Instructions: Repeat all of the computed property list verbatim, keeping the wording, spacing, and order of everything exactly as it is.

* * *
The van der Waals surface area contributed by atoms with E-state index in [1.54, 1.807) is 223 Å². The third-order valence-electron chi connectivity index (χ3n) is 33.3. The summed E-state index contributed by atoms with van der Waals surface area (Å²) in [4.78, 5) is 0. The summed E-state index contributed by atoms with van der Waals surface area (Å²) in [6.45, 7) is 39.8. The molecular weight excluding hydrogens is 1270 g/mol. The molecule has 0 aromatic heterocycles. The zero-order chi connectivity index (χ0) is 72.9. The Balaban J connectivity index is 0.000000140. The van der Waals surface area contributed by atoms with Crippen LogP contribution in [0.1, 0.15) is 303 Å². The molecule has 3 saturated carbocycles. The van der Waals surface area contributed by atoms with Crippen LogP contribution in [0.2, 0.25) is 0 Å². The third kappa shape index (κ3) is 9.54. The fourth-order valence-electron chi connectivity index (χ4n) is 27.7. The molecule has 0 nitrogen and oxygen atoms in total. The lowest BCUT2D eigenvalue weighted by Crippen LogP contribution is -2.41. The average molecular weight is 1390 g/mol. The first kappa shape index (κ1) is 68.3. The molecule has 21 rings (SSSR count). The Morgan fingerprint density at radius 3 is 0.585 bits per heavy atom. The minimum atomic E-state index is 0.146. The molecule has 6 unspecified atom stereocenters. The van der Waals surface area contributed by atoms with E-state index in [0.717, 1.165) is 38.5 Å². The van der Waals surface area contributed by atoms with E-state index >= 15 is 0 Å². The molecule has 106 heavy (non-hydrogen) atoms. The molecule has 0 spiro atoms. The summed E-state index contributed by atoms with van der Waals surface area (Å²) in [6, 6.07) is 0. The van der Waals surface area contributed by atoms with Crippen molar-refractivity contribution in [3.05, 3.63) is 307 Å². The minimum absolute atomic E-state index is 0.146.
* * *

The van der Waals surface area contributed by atoms with E-state index in [1.54, 1.807) is 223 Å². The third-order valence-electron chi connectivity index (χ3n) is 33.3. The summed E-state index contributed by atoms with van der Waals surface area (Å²) in [4.78, 5) is 0. The summed E-state index contributed by atoms with van der Waals surface area (Å²) in [6.45, 7) is 39.8. The molecular weight excluding hydrogens is 1270 g/mol. The molecule has 0 aromatic heterocycles. The zero-order chi connectivity index (χ0) is 72.9. The Balaban J connectivity index is 0.000000140. The van der Waals surface area contributed by atoms with Crippen LogP contribution in [0.1, 0.15) is 303 Å². The molecule has 3 saturated carbocycles. The van der Waals surface area contributed by atoms with Crippen LogP contribution in [0.2, 0.25) is 0 Å². The third kappa shape index (κ3) is 9.54. The fourth-order valence-electron chi connectivity index (χ4n) is 27.7. The molecule has 0 nitrogen and oxygen atoms in total. The lowest BCUT2D eigenvalue weighted by Crippen LogP contribution is -2.41. The average molecular weight is 1390 g/mol. The first kappa shape index (κ1) is 68.3. The molecule has 21 rings (SSSR count). The Morgan fingerprint density at radius 3 is 0.585 bits per heavy atom. The minimum atomic E-state index is 0.146. The molecule has 6 unspecified atom stereocenters. The van der Waals surface area contributed by atoms with E-state index in [0.717, 1.165) is 38.5 Å². The van der Waals surface area contributed by atoms with E-state index >= 15 is 0 Å². The molecule has 106 heavy (non-hydrogen) atoms. The molecule has 0 spiro atoms. The summed E-state index contributed by atoms with van der Waals surface area (Å²) in [6, 6.07) is 0. The van der Waals surface area contributed by atoms with Crippen molar-refractivity contribution in [3.05, 3.63) is 307 Å². The minimum absolute atomic E-state index is 0.146.